Sometimes it appears that the fates fail to repay the dedication of many hundreds of quality football players, who have for whatever reason been unable to qualify their on-field greatness with silverware. Even so, their names will forever go down in footballing history thanks to all those who had the privilege to see them play.

One of those names is surely that of Argentina's Roberto Fabian Ayala, who announced his international retirement days after his country's defeat against Brazil in the final of the Copa America Venezuela 2007. However, neither the resounding 3-0 scoreline or the decisive own goal he scored appear to have been factors: "I took this decision a long time ago and it doesn't have anything to do with what happened against Brazil. I just think that every cycle comes to an end and my time with the national team is no different."

His departure leaves a void at the back that Argentina are sure to find difficult to fill. Read on for more about what made El Raton (The Mouse) one of the most admired defenders on the world stage.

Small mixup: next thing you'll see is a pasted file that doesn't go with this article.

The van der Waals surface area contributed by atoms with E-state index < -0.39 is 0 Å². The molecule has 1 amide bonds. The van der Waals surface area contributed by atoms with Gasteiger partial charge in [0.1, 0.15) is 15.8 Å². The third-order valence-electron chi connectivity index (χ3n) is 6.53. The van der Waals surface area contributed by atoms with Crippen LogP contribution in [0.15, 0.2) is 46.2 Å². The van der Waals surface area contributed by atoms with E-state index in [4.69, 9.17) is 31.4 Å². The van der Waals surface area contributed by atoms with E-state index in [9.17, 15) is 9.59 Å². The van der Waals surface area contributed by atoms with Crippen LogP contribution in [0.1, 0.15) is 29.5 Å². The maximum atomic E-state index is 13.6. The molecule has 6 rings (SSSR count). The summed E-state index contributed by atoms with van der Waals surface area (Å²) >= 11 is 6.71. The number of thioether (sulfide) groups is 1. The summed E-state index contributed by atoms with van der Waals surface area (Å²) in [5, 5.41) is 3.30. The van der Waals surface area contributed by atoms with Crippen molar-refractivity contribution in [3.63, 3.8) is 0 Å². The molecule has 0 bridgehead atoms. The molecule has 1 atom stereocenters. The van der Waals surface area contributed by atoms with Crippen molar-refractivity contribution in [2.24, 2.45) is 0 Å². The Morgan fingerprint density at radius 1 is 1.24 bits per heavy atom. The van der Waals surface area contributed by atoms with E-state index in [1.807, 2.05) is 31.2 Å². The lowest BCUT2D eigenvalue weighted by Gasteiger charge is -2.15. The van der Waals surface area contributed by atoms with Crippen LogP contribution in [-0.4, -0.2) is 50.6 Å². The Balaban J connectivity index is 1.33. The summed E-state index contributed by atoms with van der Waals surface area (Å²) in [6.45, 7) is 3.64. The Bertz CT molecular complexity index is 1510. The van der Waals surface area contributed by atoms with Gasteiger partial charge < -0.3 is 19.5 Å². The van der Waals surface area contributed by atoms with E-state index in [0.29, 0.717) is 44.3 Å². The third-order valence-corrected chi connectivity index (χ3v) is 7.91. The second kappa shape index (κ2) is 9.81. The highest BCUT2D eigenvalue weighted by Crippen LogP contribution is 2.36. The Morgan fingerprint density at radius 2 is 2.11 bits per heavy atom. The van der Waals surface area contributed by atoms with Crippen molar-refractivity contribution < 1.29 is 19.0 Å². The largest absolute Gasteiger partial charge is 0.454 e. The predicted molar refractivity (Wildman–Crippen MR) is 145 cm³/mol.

Like father like son
Ayala was born in Parana, in the region of Entre Rios, on 14 April 1973. Curiously enough, the young Roberto was not overly keen on the beautiful game: "My friends used to play football all the time, but I didn't think it was much fun," he has said on more than one occasion. Despite this initial lack of enthusiasm, by the age of 15 he was playing alongside his father in defence for Atletico Parana, where he would take the first steps in his professional career.

In 1990, the gifted defender enjoyed a successful trial at Ferro Carril Oeste, going on to make his top flight debut two years later under the tutelage of Carlos Timoteo Griguol. He quickly showed the aptitudes that made him such a superb libero: pace, impeccable defensive timing and outstanding aerial ability, despite measuring in at just 1.77 metres (5ft 9.7ins).

In 1994 his path would cross with that of Daniel Alberto Passarella, then coach of River Plate, changing his career for ever. It was El Gran Capitan who brought Ayala to Los Millonarios and who, after taking the national team reins, would give him his first international call-up. On 16 November 1994, the emerging defender made his debut for Argentina in a friendly match against fellow South Americans Chile.